Hospitality space at the tea kiosk, located on the popular tourist attraction, is being offered for lease by Jones Lang LaSalle’s (JLL) retail team following a restoration process to its former glory.
JLL national director of retail sales and leasing, Chris Beasleigh, who is leading the marketing campaign, said, “Due to the high profile location we anticipate this distinct property will generate a high volume of interest within the hospitality industry. The site is an ideal fit for an independent, new and trendy cafe that will incorporate its business into the historical surrounds of Maungawhau. The new business operator would support and relay the cultural and historical significances of the mountain and promote these messages to visitors.”
JLL’s retail team is leasing the building on behalf of the Tūpuna Maunga O Tāmaki Makaurau Authority and Auckland Council and is calling for all interested parties to submit their request for proposal by June 26.
The 355sqm premises comprise 229sqm of kitchen facilities and dining area, 58.4sqm containing the information centre, 67.2sqm of toilet facilities as well as 19 customer car parks. Rental price on the premises is by negotiation with a minimum five year lease term plus rights of renewal.
The kiosk is located at 250 Puhi Huia Road. The site is positioned within the Maungawhau-Mt Eden domain to the southeast of the Auckland central business district and located on the northern slopes of Maungawhau. It is accessed from Puhi Huia Road with a driveway leading up to the south side of the kiosk to a parking area on the west side. Another area of car parking is located at a lower level to the south of the building. The garden setting around the kiosk forms part of the wider landscape and incorporates features such as the level terrace, driveways, stone walls and stairs that are associated with the use of the kiosk. There are significant views from the north terrace filtered by trees that overlook the lower slopes of the mountain and out toward Auckland city.
The kiosk is one of four European structures on Maungawhau-Mt Eden that have been assessed as having considerable significance in the Maungawhau-Mt Eden conservation plan. The building is on a single level and designed in a Spanish mission style with a main gabled roof clad and Winstones terracotta roof tiles. Gabled walls to each end feature circular vents and a plain parapet capping.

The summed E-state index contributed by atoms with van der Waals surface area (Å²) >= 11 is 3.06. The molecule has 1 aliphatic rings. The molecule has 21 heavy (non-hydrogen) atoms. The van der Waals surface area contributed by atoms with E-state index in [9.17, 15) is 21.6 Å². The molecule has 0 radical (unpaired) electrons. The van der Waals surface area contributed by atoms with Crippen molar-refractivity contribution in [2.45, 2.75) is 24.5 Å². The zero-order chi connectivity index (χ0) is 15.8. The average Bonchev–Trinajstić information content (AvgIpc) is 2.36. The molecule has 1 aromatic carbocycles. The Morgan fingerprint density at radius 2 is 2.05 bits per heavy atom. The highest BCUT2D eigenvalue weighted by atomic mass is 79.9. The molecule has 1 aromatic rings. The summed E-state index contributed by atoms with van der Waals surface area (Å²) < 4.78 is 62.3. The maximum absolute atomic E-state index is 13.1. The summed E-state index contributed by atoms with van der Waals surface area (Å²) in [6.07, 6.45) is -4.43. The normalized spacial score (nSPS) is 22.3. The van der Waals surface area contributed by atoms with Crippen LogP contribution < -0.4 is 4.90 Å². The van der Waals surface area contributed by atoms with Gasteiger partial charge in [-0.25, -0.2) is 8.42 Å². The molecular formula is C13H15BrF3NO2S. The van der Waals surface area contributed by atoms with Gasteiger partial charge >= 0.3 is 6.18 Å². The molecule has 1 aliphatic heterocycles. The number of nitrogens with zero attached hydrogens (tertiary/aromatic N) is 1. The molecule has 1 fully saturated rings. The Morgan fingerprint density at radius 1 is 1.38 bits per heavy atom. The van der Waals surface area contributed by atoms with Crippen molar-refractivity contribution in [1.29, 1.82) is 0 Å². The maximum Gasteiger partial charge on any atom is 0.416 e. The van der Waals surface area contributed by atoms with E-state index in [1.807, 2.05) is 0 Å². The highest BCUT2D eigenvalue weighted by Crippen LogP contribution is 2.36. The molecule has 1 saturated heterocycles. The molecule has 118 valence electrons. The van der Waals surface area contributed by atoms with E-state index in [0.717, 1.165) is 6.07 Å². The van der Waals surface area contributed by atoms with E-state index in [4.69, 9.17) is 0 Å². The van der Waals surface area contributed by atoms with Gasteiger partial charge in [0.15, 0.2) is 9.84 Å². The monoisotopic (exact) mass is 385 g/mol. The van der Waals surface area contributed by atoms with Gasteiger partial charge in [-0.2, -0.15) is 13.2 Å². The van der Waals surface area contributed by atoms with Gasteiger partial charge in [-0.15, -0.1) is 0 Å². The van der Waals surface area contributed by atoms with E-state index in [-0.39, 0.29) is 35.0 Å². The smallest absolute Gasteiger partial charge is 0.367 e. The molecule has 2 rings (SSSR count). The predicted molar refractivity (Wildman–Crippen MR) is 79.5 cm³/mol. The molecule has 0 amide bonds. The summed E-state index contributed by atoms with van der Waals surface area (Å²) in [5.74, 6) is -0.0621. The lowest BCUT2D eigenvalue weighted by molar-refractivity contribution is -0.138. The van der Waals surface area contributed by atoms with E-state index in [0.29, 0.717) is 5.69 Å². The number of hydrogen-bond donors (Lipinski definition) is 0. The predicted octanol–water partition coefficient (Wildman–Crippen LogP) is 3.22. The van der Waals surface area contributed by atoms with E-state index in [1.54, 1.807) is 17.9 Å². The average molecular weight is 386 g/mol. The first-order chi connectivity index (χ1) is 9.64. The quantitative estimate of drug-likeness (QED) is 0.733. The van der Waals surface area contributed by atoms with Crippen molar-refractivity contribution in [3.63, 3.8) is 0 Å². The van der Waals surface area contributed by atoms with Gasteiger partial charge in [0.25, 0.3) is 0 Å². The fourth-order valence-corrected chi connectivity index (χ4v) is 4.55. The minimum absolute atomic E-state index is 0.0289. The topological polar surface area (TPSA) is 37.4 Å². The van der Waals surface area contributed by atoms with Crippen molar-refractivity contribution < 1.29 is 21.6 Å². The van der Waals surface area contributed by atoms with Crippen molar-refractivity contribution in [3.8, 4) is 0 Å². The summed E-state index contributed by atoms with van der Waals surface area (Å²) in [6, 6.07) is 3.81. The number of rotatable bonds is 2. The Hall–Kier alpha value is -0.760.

Commissioned by the Mount Eden Borough Council and designed by architect A Sinclair O’Conner, the building was erected in 1926. In the past, the premises have been used as tea rooms and a restaurant. The mountain remains a very popular tourist attraction and provides panoramic views of Auckland.
Beasleigh said, “We believe the perfect operator will revitalise and increase tourist numbers to the mountain whilst promoting and retaining its historical background. We envisage the future occupier will provide various amenities to both the locals and the abundance of tourists that flow through the area.”
“In addition to a normal cafe or restaurant, the future tenant will need to also cater for the multiple needs of visitors through provision of takeaway food and beverage options, ice cream and sun smart accessories as well as retaining the existing information kiosk,” said Beasleigh.
The kiosk has recently undergone earthquake strengthening to ensure the building is compliant to 100 per cent of the current new building earthquake standards. With the strengthening work now completed, the building has been restored to its former glory with its historic integrity and character retained.
There are many options available that will enhance the visitor experience on Maungawhau. The JLL retail team expects these premises will appeal to a new cafe that will reinvent the area, subsequently driving footfall by providing an entertainment and function area that acknowledges the history of Maungwhau and the kiosk itself.
Under the provisions of the Historic Places Act, Maungawhau-Mt Eden is termed an archaeological site and therefore the kiosk cannot be destroyed, damaged or modified without authority from the New Zealand Historic Places Trust.